Ibid., 29.
 Ibid., 55. The invoking of ‘games’ is a reference to Wittgenstein’s philosophy.
 The core of the halakhic system is thus a mystical one, and why “only Orthodoxy—not Reform or Conservativism—can safeguard an authentic Jewish mysticism,” (Ibid., 56). In a separate chapter, Rav Shagar approvingly quotes both Rav Kook and Gershom Scholem to the effect that “Judaism is founded on esotericism” (38).
 Rav Shagar, Faith Shattered and Restored, 61.
 When reading this chapter, I was very surprised that Rav Shagar did not engage with the interpretation of the Akeidah put forth by Abraham Geiger (in which Abraham chooses on his own to listen, quite literally, to the better angels of his nature instead of his perception of the divine command), because Rav Shagar’s either positive or negative response to it would certainly have put his own interpretation into sharper formulation. It could be that this omission was intentional, or that Rav Shagar was not aware it (although it is referred to in both the Hertz Humash, as well as by R. Samson Raphael Hirsch in his commentary).
 Rav Shagar, Faith Shattered and Restored,13.
 Mei ha-Shiloah Vol. 1, Parashat Va-eira.
 Rav Shagar, Faith Shattered and Restored, 107.
 Ibid., 110-111.
 Ibid., 112.
 Ibid., 117.
 Ibid., 116.
 When it comes to the practical aspects of this relationship, Rav Shagar notes that it is of a dual nature, in a manner reminiscent of Rabbi Soloveitchik. See Abraham R. Besdin, Man of Faith in the Modern World: Reflections of the Rav, Vol. 2 (Hoboken New Jersey: Ktav Publishing, 1989), Chapter 8.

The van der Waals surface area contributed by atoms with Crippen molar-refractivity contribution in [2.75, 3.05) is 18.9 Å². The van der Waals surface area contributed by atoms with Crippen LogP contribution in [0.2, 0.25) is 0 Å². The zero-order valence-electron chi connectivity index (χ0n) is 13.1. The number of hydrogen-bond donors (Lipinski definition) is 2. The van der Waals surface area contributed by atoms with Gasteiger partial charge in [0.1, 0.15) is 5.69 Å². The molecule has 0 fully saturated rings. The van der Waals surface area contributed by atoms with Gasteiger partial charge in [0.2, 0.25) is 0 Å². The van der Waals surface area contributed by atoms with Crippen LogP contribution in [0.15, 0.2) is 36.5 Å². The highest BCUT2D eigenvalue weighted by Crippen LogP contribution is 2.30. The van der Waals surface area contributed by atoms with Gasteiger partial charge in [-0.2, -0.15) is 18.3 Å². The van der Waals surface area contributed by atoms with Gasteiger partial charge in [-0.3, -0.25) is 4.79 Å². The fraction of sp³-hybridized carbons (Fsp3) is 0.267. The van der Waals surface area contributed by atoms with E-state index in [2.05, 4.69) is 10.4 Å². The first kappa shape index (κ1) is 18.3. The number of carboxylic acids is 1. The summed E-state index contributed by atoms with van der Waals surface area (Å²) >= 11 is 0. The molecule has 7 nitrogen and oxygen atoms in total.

Rav Shagar, Faith Shattered and Restored, 49.
 See Arthur Green, Tormented Master: A Life of Rabbi Nahman of Bratslav (Alabama: University of Alabama Press, 1979), especially 285-336.
 This was explored in a paper presented at the March 2015 Orthodox Forum by Miriam Feldmann Kaye, “Hasidic Philosophy in the Age of Postmodernism and Relativism: The Case of Rav Shagar.”
 In a remarkable comment made by a reviewer of Rav Ahron Lichtenstein’s book on Henry Moore, the reviewer wrote, “Lichtenstein indicates a lack of any real comprehension of, or sympathy with, any aspect of mysticism… his book on Moore reveals a profound defect—a defect in religious understanding of a critical vision.” George Panichas, “Review of ‘Henry More: The Rational Theology of a Cambridge Platonist,’ Aharon Lichtenstein.” The Journal of Religion, 43:3, (1963): 251–253.
 Rav Shagar appears to be inconsistent in his appraisals of new cultural phenomena: while he appreciates the imaginative aspects of the fantasy worlds depicted in science fiction, “engendering an ability to gain a new kind of knowledge of reality,” (125), he decries Internet chats and video games as being fake: “such play is not rooted in real life… the realness of a thing is replicated by its simulacra” (92). One could easily have imagined the opposite; indeed, Umberto Eco, Travels in Hyperreality, transl. by William Weaver (USA: Houghton Mifflin Harcourt, 1986) felt that theme parks are more real than the cities that house them.
 This point is aptly depicted in Moshe Koppel, “Judaism as a First Language,” Azure 46 (Autumn 2011).
 Rav Shagar, Faith Shattered and Restored,46.
 Ibid., Introduction, xxii.
 Ibid., 128.
 Ibid., 84.